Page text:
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Wednesday, Aug. 31, 2016

Group tries to improve turkey habitat

Tuesday, January 25, 2005

Bud Morton, president of the Sand Burr Strutters Chapter of the National Wild Turkey Federation, looks over a food plot.
SIKESTON - The second annual banquet for the Sand Burr Strutters Chapter of the National Wild Turkey Federation, scheduled for Friday at Sikeston Eagles Lodge, already has a reputation to live up to.

The first banquet, held Jan. 29, 2004, was an award-winning event for the chapter. "We got a plaque from the NWTF for the best new chapter in the four-state region," said Bud Morton, president of the Sand Burr Strutters.

"We fed 168 people and raised over $20,000 for the NWTF," said Tony Beeson, Sand Burr Strutters' vice president and banquet chairman.

Additionally, there were 20 sponsors for last year's banquet, according to Morton. Sponsors are "businesses and individuals in Scott County that supported the NWTF and local chapter at the level above a normal membership," he explained.

Morton and Beeson have both been members of the national organization for about 20 years but were happy to see a local chapter established.

"All it took was a few people with an interest," said Morton. "We formed the chapter around October 2003 because there was a lot of interest in habitat improvement and wild turkeys in general."

Doors will open for this year's banquet at 5:30 p.m. and dinner will start at 7:30 p.m. The cost is $55 per couple or $45 for an individual. For those under the age of 18, a JAKES ticket to the banquet is $10.

Beeson explained $30 of the money for the ticket goes toward national membership dues. Those who attend this banquet can then attend NWTF banquets at other chapters for just the price of the meal.

The banquet will include a live auction with items such as box calls, paintings, sculptures and watches donated to the organization to help it raise money.

The National Wild Turkey Federation, formed in 1973 at Edgefield, S.C., has 96 chapters in Missouri and 2,100 chapters across United States.

"Our mission statement says we are for the wise conservation of the wild turkey and the preservation of our hunting heritage," said Larry Neal, regional director for the NWTF.

Wild turkeys were nearly wiped out in the early part of the century, Neal said. "There were still birds in about seven counties in Missouri. In the '60s, '70s, '80s they started trapping and transferring these birds in small groups to other regions of the state to repopulate. Missouri probably had as few as 1,000 birds at one time. These counties in the Bootheel are some of the last to be stocked. If landowners allow turkey habitats to develop they can watch their turkey numbers increase."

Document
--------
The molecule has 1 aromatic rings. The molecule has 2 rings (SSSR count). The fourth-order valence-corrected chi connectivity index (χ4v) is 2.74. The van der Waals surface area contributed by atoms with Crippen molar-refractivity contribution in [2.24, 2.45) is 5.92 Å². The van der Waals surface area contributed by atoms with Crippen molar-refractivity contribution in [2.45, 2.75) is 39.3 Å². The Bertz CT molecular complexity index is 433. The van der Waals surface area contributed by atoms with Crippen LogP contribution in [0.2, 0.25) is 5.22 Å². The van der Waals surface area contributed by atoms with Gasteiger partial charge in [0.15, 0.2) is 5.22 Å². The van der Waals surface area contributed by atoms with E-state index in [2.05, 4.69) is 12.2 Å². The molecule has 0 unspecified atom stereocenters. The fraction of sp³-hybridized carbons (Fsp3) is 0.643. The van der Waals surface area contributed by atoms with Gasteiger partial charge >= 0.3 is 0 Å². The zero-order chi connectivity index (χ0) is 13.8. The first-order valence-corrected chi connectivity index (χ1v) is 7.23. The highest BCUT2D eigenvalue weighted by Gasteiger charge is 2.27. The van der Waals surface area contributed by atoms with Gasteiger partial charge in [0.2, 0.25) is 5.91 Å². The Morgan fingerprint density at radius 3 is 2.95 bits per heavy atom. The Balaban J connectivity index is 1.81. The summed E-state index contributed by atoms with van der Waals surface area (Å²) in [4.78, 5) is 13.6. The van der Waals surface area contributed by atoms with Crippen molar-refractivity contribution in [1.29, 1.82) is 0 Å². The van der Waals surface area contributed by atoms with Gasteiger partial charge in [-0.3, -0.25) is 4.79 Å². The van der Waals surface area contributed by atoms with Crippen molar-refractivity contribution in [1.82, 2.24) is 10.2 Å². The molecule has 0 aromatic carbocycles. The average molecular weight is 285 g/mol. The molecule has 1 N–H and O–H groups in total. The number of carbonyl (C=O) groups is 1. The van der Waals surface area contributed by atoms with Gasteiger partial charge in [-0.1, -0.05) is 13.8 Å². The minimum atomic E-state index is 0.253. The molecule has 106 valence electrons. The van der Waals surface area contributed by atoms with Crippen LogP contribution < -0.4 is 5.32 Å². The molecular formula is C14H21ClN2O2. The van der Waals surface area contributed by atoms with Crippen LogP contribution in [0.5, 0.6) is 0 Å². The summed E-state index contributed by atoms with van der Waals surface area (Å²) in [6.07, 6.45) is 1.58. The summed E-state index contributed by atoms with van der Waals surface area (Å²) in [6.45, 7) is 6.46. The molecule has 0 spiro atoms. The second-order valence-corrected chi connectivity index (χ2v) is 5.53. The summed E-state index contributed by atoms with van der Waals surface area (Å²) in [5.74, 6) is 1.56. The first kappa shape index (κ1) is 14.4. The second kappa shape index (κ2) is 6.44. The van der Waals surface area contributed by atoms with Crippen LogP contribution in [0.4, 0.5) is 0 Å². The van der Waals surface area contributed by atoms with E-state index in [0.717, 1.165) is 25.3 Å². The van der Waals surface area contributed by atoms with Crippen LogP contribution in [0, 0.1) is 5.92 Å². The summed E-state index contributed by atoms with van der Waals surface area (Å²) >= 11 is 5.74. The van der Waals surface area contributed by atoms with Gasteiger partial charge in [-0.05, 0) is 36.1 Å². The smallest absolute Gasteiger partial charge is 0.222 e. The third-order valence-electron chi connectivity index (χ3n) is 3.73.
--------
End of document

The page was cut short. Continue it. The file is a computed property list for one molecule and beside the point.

Neal said the Missouri Department of Conservation is presently engaged in turkey releases in southeast Missouri from the Bootheel to Poplar Bluff that will bring in around 150 turkeys from three other trapping sites. "Possibly more depending on how many they catch," he said.

Beeson noted the Sand Burr Strutters chapter ranked second in the nation for money spent on habitat projects and increasing the local turkey population.

"We're also improving the habitat for rabbits, quail, squirrel, deer," Beeson said. "When you improve the habitat for turkeys, you improve it for all the other wildlife that are ground feeders as well."

Morton said all the open farmland in this area provides turkeys with plenty of food to flourish, "but if you don't have a lot of timber, you don't have a lot of roosting sites." Lacking roosting sites, turkey are easy marks for predators such as coyotes and foxes.

Cooperating with the NWTF and assisting with habitat projects are, among others, MeadWestvaco and the Missouri Department of Conservation.

It is not just turkeys and turkey enthusiasts that benefit from the organization, however, as NWTF chapters are active in community service as well.

For example, each of the chapters has an annual scholarship program.

"We gave a $500 college scholarship to Christine Tew who was a senior at Kelly High School," Morton said. "She's now at the University of Missouri-Columbia. She was our first recipient."

The Sand Burr Strutters held their first "Women in the Outdoors" event in September which featured a silent auction, dove hunting, outdoor cooking workshop and other related events.

Also in September, the Chapter held their first Juniors Acquiring Knowledge Ethics Sportsmanship (JAKES) event for youth.

Both are intended to become annual events for the local chapter.